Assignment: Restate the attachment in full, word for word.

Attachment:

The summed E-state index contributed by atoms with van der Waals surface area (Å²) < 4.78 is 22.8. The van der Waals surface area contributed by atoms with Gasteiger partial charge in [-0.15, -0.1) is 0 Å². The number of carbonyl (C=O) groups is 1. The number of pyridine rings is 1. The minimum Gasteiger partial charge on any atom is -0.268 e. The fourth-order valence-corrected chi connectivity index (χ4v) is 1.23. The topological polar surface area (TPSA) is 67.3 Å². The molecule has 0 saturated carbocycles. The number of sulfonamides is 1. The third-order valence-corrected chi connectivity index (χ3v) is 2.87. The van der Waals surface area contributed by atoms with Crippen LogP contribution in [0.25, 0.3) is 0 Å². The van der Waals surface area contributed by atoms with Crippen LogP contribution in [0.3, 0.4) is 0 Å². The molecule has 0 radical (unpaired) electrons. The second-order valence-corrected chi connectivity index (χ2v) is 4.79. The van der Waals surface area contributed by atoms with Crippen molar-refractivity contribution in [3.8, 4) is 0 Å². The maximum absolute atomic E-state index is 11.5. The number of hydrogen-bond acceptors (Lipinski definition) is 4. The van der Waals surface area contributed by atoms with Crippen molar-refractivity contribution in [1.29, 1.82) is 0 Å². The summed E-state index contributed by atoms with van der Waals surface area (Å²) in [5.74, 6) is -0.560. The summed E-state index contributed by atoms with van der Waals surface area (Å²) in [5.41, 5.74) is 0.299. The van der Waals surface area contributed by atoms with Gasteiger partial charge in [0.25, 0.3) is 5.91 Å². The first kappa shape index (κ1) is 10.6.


The summed E-state index contributed by atoms with van der Waals surface area (Å²) < 4.78 is 22.8. The van der Waals surface area contributed by atoms with Gasteiger partial charge in [-0.15, -0.1) is 0 Å². The number of carbonyl (C=O) groups is 1. The number of pyridine rings is 1. The minimum Gasteiger partial charge on any atom is -0.268 e. The fourth-order valence-corrected chi connectivity index (χ4v) is 1.23. The topological polar surface area (TPSA) is 67.3 Å². The molecule has 0 saturated carbocycles. The number of sulfonamides is 1. The third-order valence-corrected chi connectivity index (χ3v) is 2.87. The van der Waals surface area contributed by atoms with Crippen LogP contribution in [0.25, 0.3) is 0 Å². The van der Waals surface area contributed by atoms with Crippen LogP contribution in [0.3, 0.4) is 0 Å². The molecule has 0 radical (unpaired) electrons. The second-order valence-corrected chi connectivity index (χ2v) is 4.79. The van der Waals surface area contributed by atoms with Crippen molar-refractivity contribution in [3.8, 4) is 0 Å². The maximum absolute atomic E-state index is 11.5. The number of hydrogen-bond acceptors (Lipinski definition) is 4. The van der Waals surface area contributed by atoms with Crippen molar-refractivity contribution in [1.29, 1.82) is 0 Å². The summed E-state index contributed by atoms with van der Waals surface area (Å²) in [5.74, 6) is -0.560. The summed E-state index contributed by atoms with van der Waals surface area (Å²) in [5.41, 5.74) is 0.299. The van der Waals surface area contributed by atoms with Gasteiger partial charge in [0.25, 0.3) is 5.91 Å². The first kappa shape index (κ1) is 10.6.